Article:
Bob Dylan’s voice is like a thousand porcelain vases getting run over by smog-belching tractors. Yet as he continues his weird, wonderful march into through the twilight of his career, it’s impossible to not admire the sheer gustiness with which he operates.
Following a career renaissance that included three of his finest albums (“Time Out of Mind”, “Love and Theft”, “Modern Times”), Dylan followed with the serviceable (“Together Through Life”) the outrageously bizarre (the unmentionable Christmas album, which I refuse to listen to) and now “Tempest” which includes a titular track over thirteen minutes long describing the sinking of the Titanic.
That last one may sound bizarre, but it’s actually a well-worn folk music tradition that’s been previously tackled by the likes of Pete Seeger. Musicians add and subtract verses at will, and Dylan’s version describes a macabre scene on the deck of the infamous ocean liner right before it departs for its cold, watery grave.
Speaking of folk traditions, Dylan recently defended his penchant for borrowing liberally from multiple traditions, including dead Confederate poets. After citing Dylan’s “plagiarism” and fabulism in defense of certain artistic practices for a column I wrote, I think it’s particularly apropos to mention what he told Rolling Stone in regards to his critics: “All those evil motherf***ers can rot in hell.”
Is it any wonder I’m a slobbering Dylan fan?
Though his voice continues its decline, his lyrical and musical prowess does not, and while I won’t even make a feint at deciphering his inscrutable work on “Tempest” I’ll say that the album echoes endlessly with classic, strange, wonderful Dylanisms—bits of prose poetry that could only come from (or be amalgamated by) his mind.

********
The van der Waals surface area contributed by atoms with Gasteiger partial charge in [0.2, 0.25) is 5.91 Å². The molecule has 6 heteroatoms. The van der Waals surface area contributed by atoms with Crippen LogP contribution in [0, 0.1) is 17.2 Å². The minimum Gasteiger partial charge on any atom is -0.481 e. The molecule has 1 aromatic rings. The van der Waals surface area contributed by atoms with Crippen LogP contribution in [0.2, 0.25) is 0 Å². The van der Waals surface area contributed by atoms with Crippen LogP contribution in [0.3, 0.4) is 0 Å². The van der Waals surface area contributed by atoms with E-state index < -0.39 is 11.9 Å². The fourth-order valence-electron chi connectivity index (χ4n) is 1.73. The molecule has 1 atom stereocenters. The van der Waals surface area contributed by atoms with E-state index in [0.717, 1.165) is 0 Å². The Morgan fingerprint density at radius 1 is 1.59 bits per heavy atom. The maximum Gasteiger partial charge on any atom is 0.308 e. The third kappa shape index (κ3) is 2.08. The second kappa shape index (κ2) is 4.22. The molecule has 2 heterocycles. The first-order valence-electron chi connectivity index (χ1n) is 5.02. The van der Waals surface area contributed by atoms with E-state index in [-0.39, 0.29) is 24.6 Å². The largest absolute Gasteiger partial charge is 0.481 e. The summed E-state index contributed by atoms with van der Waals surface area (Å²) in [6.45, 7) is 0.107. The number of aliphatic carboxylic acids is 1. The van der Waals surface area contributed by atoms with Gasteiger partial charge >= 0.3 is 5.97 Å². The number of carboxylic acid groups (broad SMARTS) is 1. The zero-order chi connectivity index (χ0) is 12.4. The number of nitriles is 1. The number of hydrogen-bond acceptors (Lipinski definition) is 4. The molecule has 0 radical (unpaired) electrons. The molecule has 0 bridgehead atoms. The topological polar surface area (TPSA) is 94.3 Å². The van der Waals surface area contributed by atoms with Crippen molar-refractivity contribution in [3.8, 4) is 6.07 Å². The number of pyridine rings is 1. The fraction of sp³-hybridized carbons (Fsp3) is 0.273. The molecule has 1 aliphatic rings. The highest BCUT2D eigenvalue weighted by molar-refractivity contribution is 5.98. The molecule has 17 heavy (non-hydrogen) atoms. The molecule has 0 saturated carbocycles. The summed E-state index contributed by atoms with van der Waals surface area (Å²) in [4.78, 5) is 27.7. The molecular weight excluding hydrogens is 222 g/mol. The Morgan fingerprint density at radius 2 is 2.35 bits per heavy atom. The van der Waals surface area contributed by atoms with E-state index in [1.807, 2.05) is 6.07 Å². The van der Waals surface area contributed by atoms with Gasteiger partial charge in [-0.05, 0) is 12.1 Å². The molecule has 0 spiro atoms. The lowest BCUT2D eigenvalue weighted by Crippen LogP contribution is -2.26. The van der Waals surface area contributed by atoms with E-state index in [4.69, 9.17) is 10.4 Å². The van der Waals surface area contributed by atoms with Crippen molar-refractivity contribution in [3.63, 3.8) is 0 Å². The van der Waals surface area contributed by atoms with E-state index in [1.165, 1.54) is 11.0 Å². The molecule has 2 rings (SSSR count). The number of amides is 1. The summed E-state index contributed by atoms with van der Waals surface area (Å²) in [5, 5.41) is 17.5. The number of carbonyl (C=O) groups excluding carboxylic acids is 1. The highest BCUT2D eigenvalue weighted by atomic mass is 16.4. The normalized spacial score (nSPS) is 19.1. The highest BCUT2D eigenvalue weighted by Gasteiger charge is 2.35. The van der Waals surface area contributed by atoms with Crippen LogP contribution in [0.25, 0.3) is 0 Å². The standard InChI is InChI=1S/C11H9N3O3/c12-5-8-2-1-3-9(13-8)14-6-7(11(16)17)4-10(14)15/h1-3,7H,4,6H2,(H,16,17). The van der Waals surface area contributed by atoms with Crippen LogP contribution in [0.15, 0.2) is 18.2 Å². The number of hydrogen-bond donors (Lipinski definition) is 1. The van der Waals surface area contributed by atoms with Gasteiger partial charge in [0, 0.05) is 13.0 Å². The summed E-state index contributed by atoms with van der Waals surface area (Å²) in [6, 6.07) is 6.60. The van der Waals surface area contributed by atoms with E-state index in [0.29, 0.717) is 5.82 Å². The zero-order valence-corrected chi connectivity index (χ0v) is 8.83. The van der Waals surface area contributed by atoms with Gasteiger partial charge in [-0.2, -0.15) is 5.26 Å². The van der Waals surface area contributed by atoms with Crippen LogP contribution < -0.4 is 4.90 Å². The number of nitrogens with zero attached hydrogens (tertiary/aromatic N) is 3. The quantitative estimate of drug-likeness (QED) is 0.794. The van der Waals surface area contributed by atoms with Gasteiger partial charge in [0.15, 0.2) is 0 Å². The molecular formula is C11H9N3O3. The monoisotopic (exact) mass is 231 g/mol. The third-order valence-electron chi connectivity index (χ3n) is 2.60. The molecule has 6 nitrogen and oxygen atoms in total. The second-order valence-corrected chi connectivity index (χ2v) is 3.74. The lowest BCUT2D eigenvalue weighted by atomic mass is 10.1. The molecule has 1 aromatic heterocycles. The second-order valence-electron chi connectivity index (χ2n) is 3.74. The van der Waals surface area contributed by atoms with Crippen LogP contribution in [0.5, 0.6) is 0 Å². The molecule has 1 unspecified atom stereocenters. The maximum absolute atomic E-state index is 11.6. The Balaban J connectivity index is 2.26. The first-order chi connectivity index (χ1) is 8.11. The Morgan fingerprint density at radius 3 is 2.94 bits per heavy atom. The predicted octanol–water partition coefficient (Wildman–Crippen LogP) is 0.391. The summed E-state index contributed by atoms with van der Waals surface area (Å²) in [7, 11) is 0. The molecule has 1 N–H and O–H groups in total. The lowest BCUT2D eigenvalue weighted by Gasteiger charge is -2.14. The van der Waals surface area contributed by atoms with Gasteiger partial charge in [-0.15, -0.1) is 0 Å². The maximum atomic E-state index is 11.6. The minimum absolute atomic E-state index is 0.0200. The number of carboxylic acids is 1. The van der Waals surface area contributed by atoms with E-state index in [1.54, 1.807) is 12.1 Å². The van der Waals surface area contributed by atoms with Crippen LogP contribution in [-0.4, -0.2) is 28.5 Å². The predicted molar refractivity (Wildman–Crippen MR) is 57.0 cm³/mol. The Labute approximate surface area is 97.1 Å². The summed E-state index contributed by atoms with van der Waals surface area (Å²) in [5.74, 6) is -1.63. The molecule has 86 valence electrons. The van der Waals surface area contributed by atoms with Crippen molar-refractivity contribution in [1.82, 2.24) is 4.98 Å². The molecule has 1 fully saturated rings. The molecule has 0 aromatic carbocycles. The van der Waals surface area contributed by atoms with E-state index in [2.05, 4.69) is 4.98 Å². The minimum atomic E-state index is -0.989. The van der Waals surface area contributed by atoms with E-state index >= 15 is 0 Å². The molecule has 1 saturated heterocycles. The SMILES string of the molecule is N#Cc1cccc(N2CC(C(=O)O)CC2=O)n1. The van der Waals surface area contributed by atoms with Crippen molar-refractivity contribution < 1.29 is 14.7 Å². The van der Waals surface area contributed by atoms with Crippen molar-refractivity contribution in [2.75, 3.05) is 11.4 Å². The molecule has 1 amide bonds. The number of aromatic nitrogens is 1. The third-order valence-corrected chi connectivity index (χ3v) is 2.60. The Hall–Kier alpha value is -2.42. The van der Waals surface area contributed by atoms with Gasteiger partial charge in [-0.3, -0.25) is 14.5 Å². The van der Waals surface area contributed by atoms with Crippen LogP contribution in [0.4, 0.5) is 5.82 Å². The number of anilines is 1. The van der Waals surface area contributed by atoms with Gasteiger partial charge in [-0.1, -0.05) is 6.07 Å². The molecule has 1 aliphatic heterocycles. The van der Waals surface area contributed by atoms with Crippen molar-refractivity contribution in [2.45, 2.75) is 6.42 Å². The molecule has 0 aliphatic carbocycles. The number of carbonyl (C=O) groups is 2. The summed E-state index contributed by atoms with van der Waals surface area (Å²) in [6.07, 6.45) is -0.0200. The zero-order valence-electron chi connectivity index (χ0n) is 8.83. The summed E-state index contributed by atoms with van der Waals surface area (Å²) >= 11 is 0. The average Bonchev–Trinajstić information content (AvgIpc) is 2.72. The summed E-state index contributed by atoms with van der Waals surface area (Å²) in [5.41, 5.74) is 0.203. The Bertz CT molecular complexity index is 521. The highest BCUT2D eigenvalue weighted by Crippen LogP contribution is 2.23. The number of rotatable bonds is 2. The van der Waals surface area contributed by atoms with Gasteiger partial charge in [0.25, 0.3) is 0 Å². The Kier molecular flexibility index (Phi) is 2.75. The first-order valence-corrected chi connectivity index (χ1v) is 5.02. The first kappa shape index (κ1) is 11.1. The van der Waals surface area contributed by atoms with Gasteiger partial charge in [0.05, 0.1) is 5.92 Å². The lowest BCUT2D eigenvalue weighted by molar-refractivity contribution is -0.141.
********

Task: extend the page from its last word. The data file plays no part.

(Including, from “Scarlet Town”, my favorite: “Set ‘em, Joe, play ‘Walkin’ the Floor’/ Play it for my flat-chested junkie whore”)
While “Tempest” remains a less expansive, slighter album than those three brilliant ones that defined late-period Dylan, it still has some real gems, including the first single “Duquesne Whistle” (go to the internets to see the inexplicably violent music video) and my personal favorite, the winsome, darkly joyful “Long and Wasted Years” (although, it sucks that he has five songs on this album that last over seven minutes and this one comes in at a spare 3:46).
Part of the fun of being in the cult of Dylan is that there is no explanation, there is no endgame, there are no answers. The man moves fluidly between whatever lyrical or musical traditions he cares for, whatever biography pleases him, whatever political or philosophical ideas are handy, and it all might be one big gag anyway. Anyone who’s read his totally awesome, unbelievably perplexing autobiography “Chronicles” knows that it’s Dylan’s world, and the rest of us are just hopelessly trying to decipher it.Copyright © 2015, RedEye